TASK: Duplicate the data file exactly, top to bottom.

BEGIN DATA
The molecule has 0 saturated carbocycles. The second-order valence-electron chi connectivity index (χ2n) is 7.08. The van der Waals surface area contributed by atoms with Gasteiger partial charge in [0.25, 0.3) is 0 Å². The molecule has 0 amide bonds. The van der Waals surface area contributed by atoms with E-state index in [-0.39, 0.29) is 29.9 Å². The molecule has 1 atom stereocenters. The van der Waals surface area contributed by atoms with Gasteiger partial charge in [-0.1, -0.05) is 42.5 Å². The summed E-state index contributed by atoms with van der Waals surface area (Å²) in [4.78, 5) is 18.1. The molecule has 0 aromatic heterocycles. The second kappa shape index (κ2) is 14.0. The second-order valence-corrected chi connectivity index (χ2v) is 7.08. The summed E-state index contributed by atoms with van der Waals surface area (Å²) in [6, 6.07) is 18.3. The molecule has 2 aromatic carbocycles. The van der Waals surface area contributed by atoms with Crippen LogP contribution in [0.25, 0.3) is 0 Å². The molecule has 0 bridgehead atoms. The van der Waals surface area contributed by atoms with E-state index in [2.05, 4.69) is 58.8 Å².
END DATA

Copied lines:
The molecule has 0 saturated carbocycles. The second-order valence-electron chi connectivity index (χ2n) is 7.08. The van der Waals surface area contributed by atoms with Gasteiger partial charge in [0.25, 0.3) is 0 Å². The molecule has 0 amide bonds. The van der Waals surface area contributed by atoms with E-state index in [-0.39, 0.29) is 29.9 Å². The molecule has 1 atom stereocenters. The van der Waals surface area contributed by atoms with Gasteiger partial charge in [-0.1, -0.05) is 42.5 Å². The summed E-state index contributed by atoms with van der Waals surface area (Å²) in [4.78, 5) is 18.1. The molecule has 0 aromatic heterocycles. The second kappa shape index (κ2) is 14.0. The second-order valence-corrected chi connectivity index (χ2v) is 7.08. The summed E-state index contributed by atoms with van der Waals surface area (Å²) in [6, 6.07) is 18.3. The molecule has 2 aromatic carbocycles. The van der Waals surface area contributed by atoms with Crippen LogP contribution in [0.25, 0.3) is 0 Å². The molecule has 0 bridgehead atoms. The van der Waals surface area contributed by atoms with E-state index in [2.05, 4.69) is 58.8 Å².